That is, when women cleaned hair out of their brushes and combs, they put it into the hair receiver, and, when they had collected enough, they made it into a “rat,” encasing it in a hairnet that matched their hair color and then combing their long hair over the rat to create huge turn-of-the-century hairstyles like those illustrated by Charles Dana Gibson.  The huge hairdos of the 1940’s used them too.

Those Tall 1917 Hair Styles

From an ad for Fashionette hairnets, Delineator, April 1917.

A similar conical style, called the “beehive,” was popular in the 1960s:

“The higher the hair, the closer to Heaven” was a popular saying when “bouffant” hairdos were in fashion. We supported these styles by “ratting” our hair (see “rats,” above). Hairdressers called it “back-combing,” but we always called it “ratting.” You took a strand of hair, pulled it up toward the sky, and, with your other hand, repeatedly ran a comb down it toward your scalp. Any loose hairs were pushed into tangles at the base. Spray with “Aquanette.” Repeat. When your ratted hair was a complete, tangled mess, you carefully brushed the outer layer smooth  and sealed it with a final layer of hairspray. I remember a classmate who had a conical “beehive” hairdo done before a prom. By carefully wrapping it in a scarf at night, she preserved it for several days. It gradually deflated, though, so by Friday, her light brown beehive looked like she had a cow patty on her head….

High Hair, 1917

High hair for evening, accented with a jeweled comb, from an article in Delineator, April 1917. The waves are probably a Marcel.

Back in 1917, you could also use Silmarine to set your hair — it probably increased volume, too.

Ad for Silmarine hair setting lotion, Delineator, March 1917.

The Sew Historically website has an extensive set of recipes for shampoos and for Bandoline, the 19th century predecessor to hair spray.  In 1917, you could wear an invisible hairnet:

Another big hair style from a Fashionette hairnet ad. Delineator, August 1917.

The blonde woman with a similar gravity-defying hairstyle is wearing a house dress, not an evening gown. Delineator, January 1917.

Two high hairdos flank a less extreme style in April 1917. Delineator magazine.

A high, conical hairdo from an article in Delineator, April 1917. “The high hair-dressing is new, and adds a generous cubit to your stature.” This was not just a style for evening, as seen from other illustrations.

Did any ordinary women get their hair to look like this? Yes.

This pretty girl with a lap full of kittens posed in the homely back yard of my grandmother’s house. Circa 1917.

Not all hairdos were tall enough to “add a cubit to your height.”

This woman’s long, Marcel-waved hair [her “crowning glory”] is worn close to her head, and caught in a large chignon at the nape of her neck. This style persisted into the 1920’s and early 1930’s. Delineator, April 1917.

The next photo contains a mysterious reference to eating “bread crusts to make your hair curl.”

Her low hair style has a cluster of curls in back. April, 1917. Delineator.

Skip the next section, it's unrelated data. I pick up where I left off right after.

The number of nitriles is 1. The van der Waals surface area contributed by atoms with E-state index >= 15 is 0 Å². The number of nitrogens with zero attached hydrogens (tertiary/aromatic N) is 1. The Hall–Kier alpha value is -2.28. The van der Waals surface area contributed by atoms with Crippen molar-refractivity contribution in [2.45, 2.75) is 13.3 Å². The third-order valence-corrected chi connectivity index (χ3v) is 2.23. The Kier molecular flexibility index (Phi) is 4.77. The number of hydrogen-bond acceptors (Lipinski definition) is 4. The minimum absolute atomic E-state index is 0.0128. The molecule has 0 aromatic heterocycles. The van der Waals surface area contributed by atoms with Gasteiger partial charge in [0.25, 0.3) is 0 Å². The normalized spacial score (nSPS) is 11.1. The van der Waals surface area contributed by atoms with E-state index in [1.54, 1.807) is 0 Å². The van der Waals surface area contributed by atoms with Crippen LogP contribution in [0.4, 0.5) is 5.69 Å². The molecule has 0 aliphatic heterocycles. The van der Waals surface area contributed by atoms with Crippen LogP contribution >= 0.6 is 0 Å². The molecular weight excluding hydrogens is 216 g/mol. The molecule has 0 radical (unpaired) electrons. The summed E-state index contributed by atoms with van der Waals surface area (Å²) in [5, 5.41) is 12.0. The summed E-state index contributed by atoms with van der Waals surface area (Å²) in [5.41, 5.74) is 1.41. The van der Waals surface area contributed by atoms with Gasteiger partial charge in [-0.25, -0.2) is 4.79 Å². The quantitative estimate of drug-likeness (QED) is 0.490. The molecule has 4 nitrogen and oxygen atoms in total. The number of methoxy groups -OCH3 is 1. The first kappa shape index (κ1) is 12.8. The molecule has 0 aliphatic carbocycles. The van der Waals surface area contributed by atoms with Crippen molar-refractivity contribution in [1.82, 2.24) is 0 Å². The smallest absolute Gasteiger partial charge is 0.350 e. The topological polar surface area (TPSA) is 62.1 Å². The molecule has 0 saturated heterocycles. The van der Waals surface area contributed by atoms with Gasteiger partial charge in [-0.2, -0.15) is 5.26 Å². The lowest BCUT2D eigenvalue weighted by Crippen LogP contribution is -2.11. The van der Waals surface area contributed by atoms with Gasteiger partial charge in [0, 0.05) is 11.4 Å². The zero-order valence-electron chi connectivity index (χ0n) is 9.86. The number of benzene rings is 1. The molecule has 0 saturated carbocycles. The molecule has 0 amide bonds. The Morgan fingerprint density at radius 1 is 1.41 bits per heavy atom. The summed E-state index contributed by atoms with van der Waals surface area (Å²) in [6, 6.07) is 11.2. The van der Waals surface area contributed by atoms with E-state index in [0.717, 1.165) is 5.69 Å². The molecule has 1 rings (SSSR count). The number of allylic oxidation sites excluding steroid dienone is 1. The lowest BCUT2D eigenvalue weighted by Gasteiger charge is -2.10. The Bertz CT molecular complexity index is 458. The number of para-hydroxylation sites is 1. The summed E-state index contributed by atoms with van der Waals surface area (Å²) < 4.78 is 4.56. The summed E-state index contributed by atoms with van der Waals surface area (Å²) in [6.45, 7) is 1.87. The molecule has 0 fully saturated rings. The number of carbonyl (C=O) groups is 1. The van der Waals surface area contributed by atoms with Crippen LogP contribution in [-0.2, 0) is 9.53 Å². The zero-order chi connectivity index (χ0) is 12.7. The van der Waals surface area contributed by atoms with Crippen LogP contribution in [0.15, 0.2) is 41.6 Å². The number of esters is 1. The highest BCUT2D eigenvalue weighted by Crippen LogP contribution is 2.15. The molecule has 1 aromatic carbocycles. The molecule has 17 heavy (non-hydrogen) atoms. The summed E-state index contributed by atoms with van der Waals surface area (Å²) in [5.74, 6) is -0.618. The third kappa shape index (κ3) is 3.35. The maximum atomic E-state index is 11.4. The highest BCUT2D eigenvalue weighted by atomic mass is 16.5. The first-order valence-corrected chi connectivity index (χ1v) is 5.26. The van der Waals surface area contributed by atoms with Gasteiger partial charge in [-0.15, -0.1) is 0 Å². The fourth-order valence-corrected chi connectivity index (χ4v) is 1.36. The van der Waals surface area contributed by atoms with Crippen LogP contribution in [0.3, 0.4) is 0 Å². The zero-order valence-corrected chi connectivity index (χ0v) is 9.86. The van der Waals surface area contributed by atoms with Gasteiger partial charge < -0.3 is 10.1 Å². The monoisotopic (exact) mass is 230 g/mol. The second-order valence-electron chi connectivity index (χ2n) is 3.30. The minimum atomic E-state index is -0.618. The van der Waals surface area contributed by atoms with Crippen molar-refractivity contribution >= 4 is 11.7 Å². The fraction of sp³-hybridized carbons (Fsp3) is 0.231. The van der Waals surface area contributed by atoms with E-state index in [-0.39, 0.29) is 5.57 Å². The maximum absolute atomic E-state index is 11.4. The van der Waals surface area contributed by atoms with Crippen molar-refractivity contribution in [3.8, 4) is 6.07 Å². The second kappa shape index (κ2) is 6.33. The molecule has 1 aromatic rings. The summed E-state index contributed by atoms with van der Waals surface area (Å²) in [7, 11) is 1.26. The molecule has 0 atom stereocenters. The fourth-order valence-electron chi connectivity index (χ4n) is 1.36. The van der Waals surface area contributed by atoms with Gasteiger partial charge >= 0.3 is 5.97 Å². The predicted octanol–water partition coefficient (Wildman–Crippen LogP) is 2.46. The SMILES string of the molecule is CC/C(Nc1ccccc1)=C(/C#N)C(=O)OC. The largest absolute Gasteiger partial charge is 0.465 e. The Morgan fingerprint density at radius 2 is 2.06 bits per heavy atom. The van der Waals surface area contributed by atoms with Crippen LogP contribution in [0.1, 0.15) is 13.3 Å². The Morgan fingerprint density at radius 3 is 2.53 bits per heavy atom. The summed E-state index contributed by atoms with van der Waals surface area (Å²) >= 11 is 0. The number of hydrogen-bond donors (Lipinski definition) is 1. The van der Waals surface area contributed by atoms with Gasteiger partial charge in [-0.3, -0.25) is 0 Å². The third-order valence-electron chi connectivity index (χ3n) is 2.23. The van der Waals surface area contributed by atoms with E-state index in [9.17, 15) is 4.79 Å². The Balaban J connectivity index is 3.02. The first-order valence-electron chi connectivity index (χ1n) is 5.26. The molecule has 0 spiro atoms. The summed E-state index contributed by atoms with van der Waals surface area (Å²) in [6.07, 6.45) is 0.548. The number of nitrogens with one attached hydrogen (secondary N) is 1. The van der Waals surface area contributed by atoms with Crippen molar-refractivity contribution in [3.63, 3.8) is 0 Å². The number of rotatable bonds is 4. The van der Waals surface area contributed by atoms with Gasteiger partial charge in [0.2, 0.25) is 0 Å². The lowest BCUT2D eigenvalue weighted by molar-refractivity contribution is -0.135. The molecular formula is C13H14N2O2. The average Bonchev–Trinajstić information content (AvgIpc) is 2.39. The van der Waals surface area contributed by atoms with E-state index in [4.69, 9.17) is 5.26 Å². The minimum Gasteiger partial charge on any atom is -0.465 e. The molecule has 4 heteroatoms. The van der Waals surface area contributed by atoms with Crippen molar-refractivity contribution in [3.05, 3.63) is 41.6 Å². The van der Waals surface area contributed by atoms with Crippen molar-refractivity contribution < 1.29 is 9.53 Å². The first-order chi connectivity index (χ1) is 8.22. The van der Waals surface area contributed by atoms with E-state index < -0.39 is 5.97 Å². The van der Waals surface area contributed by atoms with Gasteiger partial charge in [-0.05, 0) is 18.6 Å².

Are they real, or did she buy them?

A “switch” in the form of a “string of curls” was offered in this ad from Delineator, February 1917. Ad for Frances Roberts Co. –“The Mail-Order Hair House.”

Gradually Working Your Way Toward Bobbed Hair

Two women from a Sears’ catalog, Fall 1917. Although at first glance their hair appears as short as Irene Castle’s, a closer look shows a small bun at the back.

In the 1920’s the bun was eliminated:

https://witness2fashion.files.wordpress.com/2015/02/1924-oct-p-25-patterns-top.jpg?w=500&h=404

Short, “shingle” haircuts from October, 1925; Delineator. The front of the hairdo is much like that of 1917.

Short Hair on Women Marked a Social Change

Long hair used to be the only option for most women. Delineator, March 1917.

A woman’s long hair was said to be “her crowning glory.”  In Victorian times, cropped hair was often a sign that a woman had suffered a severe illness (as in Conan Doyle’s story, “The Copper Beeches.“)

Dresses for girls 8 to 15, Delineator, May 1924. The one on the left has long “Mary Pickford” curls, associated with innocence.

Men saw long hair paradoxically, as both sexy and innocent: young girls wore their hair loose and long, and young ladies “put up their hair” around sixteen, as a sign that they were now adults — and ready for marriage.

Cutting it all short at one time — like Irene Castle — took a lot of courage, especially in 1917. My mother and her best friend shocked their families when they bobbed their hair around 1922. They were the first girls in town to do it.  Back in 1918, my mother was working up to it gradually — and that is a story for another day. (Part 2)

My mother’s eighth grade graduation picture, circa 1918-19.

She has done her best to simulate the high hair and cheek puffs of fashion illustrations — without cutting her hair.

 

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Filed under 1900s to 1920s, 1960s-1970s, Hairstyles, Musings, Old Advertisements & Popular Culture, vintage photographs, World War I

Fashion Transition: From 1920’s to 1930’s

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Hem length from 1929 to 1931, from Sears catalogs. In 1929, the hem is above the kneecap; two years later it has dropped to mid-calf, and the belt has returned to the natural waist.

Higher Waists and Longer Hems

In 1929, hems were already on their way down. An article by Pamela A. Parmai at Love To Know cites an article in the New York Times from October 27, 1929 — two days before the Black Friday stock market crash — which said, “some women claimed that the effort to put them back in long skirts was ‘an insidious attempt to lure women back into slavery.’ ” Parmai implies that, since skirts had already been at the knee for two or three years, clothing manufacturers were eager for a change. It seems the stock market started down after skirts did.